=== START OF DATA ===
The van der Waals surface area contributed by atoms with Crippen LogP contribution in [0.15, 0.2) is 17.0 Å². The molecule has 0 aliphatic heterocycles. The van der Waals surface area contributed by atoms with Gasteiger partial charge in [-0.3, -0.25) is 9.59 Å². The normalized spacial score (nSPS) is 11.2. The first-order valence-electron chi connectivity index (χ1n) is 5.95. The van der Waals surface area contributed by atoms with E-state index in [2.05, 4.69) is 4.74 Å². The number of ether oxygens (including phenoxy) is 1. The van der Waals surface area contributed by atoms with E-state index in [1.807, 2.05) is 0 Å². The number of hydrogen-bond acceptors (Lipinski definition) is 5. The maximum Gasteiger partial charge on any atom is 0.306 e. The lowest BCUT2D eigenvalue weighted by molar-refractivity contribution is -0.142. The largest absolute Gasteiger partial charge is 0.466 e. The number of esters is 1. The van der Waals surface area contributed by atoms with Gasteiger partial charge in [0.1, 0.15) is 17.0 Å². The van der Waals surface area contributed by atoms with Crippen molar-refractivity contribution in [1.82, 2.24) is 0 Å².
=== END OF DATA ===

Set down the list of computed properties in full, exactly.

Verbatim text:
The van der Waals surface area contributed by atoms with Crippen LogP contribution in [0.15, 0.2) is 17.0 Å². The molecule has 0 aliphatic heterocycles. The van der Waals surface area contributed by atoms with Gasteiger partial charge in [-0.3, -0.25) is 9.59 Å². The normalized spacial score (nSPS) is 11.2. The first-order valence-electron chi connectivity index (χ1n) is 5.95. The van der Waals surface area contributed by atoms with E-state index in [2.05, 4.69) is 4.74 Å². The number of ether oxygens (including phenoxy) is 1. The van der Waals surface area contributed by atoms with E-state index in [1.807, 2.05) is 0 Å². The number of hydrogen-bond acceptors (Lipinski definition) is 5. The maximum Gasteiger partial charge on any atom is 0.306 e. The lowest BCUT2D eigenvalue weighted by molar-refractivity contribution is -0.142. The largest absolute Gasteiger partial charge is 0.466 e. The number of esters is 1. The van der Waals surface area contributed by atoms with Gasteiger partial charge in [0.1, 0.15) is 17.0 Å². The van der Waals surface area contributed by atoms with Crippen molar-refractivity contribution in [1.82, 2.24) is 0 Å².